Monday, October 14, 2013

The Making of Deja Vu: Hera's Odyssey

Some time back in the recesses of my personal history, I worked schlepping coffee at a fashionable coffeehouse in the uptown neighborhood just east of downtown Denver.  The time, seeming long ago to me now, represented a rather odd time in my personal history.  We all have these.  We all have those times when plenty happens, and we know that plenty happens but nothing seems to remain in the personal repertoire after the time is over.

It was there that I found myself on a busy Saturday afternoon hustling lattes and bagels when I met the two driving forces behind Blue Whale Productions. They were about to make a film called Deja Vu: Hera's Odyssey It was early 2004.  I had met the writer/director Isabel and the leading actor Kimberly at a party a few days prior.  I knew they were in Denver from some place far away a strange and that they were scrambling to get the last minute items for their movie shoot.  When they came into the coffeehouse, I had no time to chat with them.  In fact, as I recall, I was trying to get they whatever it was they wanted so that they might get going and leave me to the line of coffee customers behind them.

Near the end of my shift, I spoke with them as they sat nervously sipping coffee and smoking cigarettes over mountains of paperwork.  "Anthony?" Isabel asked.  "Yeah?" I said.  "Do you want to be in my movie?" she asked.  I hesitated.  In the hesitation I just stared.  She began to pitch it to me in such a desperate way: "We'll play.  $100.  We'll feed you."  I was thinking this: hell yeah, I'd do it for ten bucks and a hamburger.

I got the gig.  Three lines.  Fifteen words.  Nothing too exciting.  The set was a dirty road somewhere outside of Carrizozo, New Mexico.  I was there three days.  I was treated well.  And this was my first experience with film, acting and filmmakers.  Film people get up very-very early in the morning and they go not stop until very-very late at night.  Carrizozo is a beautiful place and the the night sky in May is something beyond words.

But all of this took place ten years ago.  I was a very different person then.  And what I remember most about the whole thing now has very little to do with the film itself.  I left Denver with Xandy on a sunny morning.  We drove south on I-25 in his van.  Sometime in the afternoon we ran out of gas just north of Las Vegas, New Mexico.  Ever been to Las Vegas, New Mexico?  We hitchhiked in.  We got a can of gas. We hitchhiked out.  When the second car stopped, the driver was a priest.  Xandy said: "You ride in the front." Father Michael made small talk.  We told him what we were doing.  We were a couple of young dudes down from Denver driving toward the middle of somewhere deep New Mexico to be in a film.  He asked what the movie was about.  Xandy had to tell him because he had read the script in its entirety.  I had only read the three pages that applied to me.  In listening to Xandy's description I suddenly felt like I was part of something important.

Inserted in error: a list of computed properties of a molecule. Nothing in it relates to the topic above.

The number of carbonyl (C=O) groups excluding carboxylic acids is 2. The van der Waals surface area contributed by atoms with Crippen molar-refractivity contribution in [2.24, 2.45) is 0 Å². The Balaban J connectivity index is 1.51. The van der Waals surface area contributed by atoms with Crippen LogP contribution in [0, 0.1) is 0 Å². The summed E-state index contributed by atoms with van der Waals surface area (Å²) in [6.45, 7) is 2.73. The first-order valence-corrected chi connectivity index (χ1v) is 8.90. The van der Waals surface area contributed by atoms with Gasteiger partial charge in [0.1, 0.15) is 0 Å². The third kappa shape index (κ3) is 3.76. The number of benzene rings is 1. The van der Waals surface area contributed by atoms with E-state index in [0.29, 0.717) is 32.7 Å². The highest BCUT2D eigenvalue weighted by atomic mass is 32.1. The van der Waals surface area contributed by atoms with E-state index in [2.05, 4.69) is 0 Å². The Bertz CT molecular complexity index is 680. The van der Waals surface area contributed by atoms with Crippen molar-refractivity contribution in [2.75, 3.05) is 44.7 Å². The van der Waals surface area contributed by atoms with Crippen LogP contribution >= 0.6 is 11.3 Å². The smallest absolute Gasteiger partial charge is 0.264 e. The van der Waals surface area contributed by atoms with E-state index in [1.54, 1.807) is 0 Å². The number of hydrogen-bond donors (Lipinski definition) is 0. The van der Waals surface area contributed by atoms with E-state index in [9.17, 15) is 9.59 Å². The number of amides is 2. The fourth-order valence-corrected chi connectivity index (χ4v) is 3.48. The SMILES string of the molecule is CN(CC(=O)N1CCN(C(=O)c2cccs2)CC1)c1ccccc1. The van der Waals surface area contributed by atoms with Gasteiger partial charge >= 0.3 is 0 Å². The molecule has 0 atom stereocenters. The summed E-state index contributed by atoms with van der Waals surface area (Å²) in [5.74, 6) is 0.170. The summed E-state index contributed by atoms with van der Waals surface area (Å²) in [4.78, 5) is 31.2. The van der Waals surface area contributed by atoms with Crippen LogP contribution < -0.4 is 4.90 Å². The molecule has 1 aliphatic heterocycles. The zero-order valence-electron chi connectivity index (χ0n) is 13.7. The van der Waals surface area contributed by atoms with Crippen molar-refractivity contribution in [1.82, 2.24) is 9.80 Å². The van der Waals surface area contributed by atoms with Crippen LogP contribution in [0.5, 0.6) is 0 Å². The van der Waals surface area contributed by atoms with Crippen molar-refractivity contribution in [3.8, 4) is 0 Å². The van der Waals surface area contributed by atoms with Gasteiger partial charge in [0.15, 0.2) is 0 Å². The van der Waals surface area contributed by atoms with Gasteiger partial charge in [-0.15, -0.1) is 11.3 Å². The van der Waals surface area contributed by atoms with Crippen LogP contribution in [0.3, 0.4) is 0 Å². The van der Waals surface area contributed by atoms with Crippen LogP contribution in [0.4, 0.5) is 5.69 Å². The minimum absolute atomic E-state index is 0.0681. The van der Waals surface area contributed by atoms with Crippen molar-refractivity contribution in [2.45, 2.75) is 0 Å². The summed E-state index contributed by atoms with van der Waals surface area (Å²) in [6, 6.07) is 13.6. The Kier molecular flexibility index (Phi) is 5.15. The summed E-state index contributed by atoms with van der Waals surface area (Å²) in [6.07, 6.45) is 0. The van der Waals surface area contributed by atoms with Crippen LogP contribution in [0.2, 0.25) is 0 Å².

The other thing I remember with fondness is that after I was done on set my first day, I went into town.  The town of Carrizozo has enough things in it to make it a proper town.  It has shops and a restaurant and a gas station.  It has a bar too.  And on this day, I drank the town of Carrizozo out of gin.  I thought this odd at the time, but not entirely out of the usual.  A few years later I would drink another town, Plainfield, Vermont, out of gin too.

This all happened in 2004.  In many ways, 2004 was before I gained my consciousness as a writer.  Yeah, sure, by 2004 I had been writing for a good number of years.  I had a few publications.  I had the experience of a few longer texts that I considered novels.  I had a few things going for me.  And in 2004 I was not without the means of doing what I was about to do.  And at this time I was not without the interest in film, filmmaking, acting, directing or writing.  It was just something that I was not yet exposed to.

Within five years of the Deja Vu: Hera's Odyssey endeavor, I did gain my consciousness as a writer.  I pursued some training.  And nearly five years to the day of my Carrizozo experience, I was on the set of another film: "Pastrami on Rye" in Denver, Colorado.  I did not act, nor did I direct that film, but I did write the screenplay.  Did it have anything to do with Deja Vu?  Maybe.  We all start somewhere.

I bring it up today because I was wandering through the web looking for Blue Whale Productions and Deja Vu: Hera's Odyssey recently.  It seems that they fell into obscurity.  And the most depressing part about all of that is, of course, the worse thing that can happen to any artist is the falling into obscurity.  I was able to find a few links to a few things.  2004, although not before digital time, was far enough back that there was not widespread use of digital markings like there is today.

Curiously, I found this youtube video.  That's me, in my favorite yellow t-shirt.  I show up again about minute 8:30.  It's a fun video someone made who felt a little nostalgic too.

I suppose the punchline to all of this, or the reason behind the why blog this is simply because this one Carrizozo experience really got me started in film work.

And for all of you out there who may want to try working in film, why wait?  These folks from Blue Whale Productions did it.  I know they saved money for a year, got all their friends to invest and just made it happen.  If they can do it, then you can do it.  I say this because there are so many more options available in 2013 than there were ten years ago when Blue Whale Productions got started.  Technology is better and more accessible.  Social media has increased marketing, fundraising and awareness.  The time has never been better.

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